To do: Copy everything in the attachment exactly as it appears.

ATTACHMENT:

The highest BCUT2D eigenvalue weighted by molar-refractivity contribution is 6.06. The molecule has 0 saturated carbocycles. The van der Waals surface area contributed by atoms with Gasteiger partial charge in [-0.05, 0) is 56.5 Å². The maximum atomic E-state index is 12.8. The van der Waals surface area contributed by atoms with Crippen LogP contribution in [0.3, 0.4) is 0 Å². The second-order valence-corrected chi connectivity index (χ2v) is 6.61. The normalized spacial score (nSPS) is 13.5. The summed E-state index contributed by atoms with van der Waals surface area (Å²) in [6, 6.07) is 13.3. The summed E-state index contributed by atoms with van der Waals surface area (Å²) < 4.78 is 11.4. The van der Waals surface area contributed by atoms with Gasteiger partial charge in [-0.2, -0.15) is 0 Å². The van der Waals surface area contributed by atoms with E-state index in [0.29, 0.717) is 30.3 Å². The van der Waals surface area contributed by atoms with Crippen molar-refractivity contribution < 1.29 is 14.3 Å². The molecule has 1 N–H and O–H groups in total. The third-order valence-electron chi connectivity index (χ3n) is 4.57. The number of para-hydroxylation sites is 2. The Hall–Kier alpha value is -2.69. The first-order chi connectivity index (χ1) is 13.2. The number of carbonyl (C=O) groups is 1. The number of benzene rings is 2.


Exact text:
The highest BCUT2D eigenvalue weighted by molar-refractivity contribution is 6.06. The molecule has 0 saturated carbocycles. The van der Waals surface area contributed by atoms with Gasteiger partial charge in [-0.05, 0) is 56.5 Å². The maximum atomic E-state index is 12.8. The van der Waals surface area contributed by atoms with Crippen LogP contribution in [0.3, 0.4) is 0 Å². The second-order valence-corrected chi connectivity index (χ2v) is 6.61. The normalized spacial score (nSPS) is 13.5. The summed E-state index contributed by atoms with van der Waals surface area (Å²) in [6, 6.07) is 13.3. The summed E-state index contributed by atoms with van der Waals surface area (Å²) < 4.78 is 11.4. The van der Waals surface area contributed by atoms with Gasteiger partial charge in [-0.2, -0.15) is 0 Å². The van der Waals surface area contributed by atoms with E-state index in [0.29, 0.717) is 30.3 Å². The van der Waals surface area contributed by atoms with Crippen molar-refractivity contribution < 1.29 is 14.3 Å². The molecule has 1 N–H and O–H groups in total. The third-order valence-electron chi connectivity index (χ3n) is 4.57. The number of para-hydroxylation sites is 2. The Hall–Kier alpha value is -2.69. The first-order chi connectivity index (χ1) is 13.2. The number of carbonyl (C=O) groups is 1. The number of benzene rings is 2.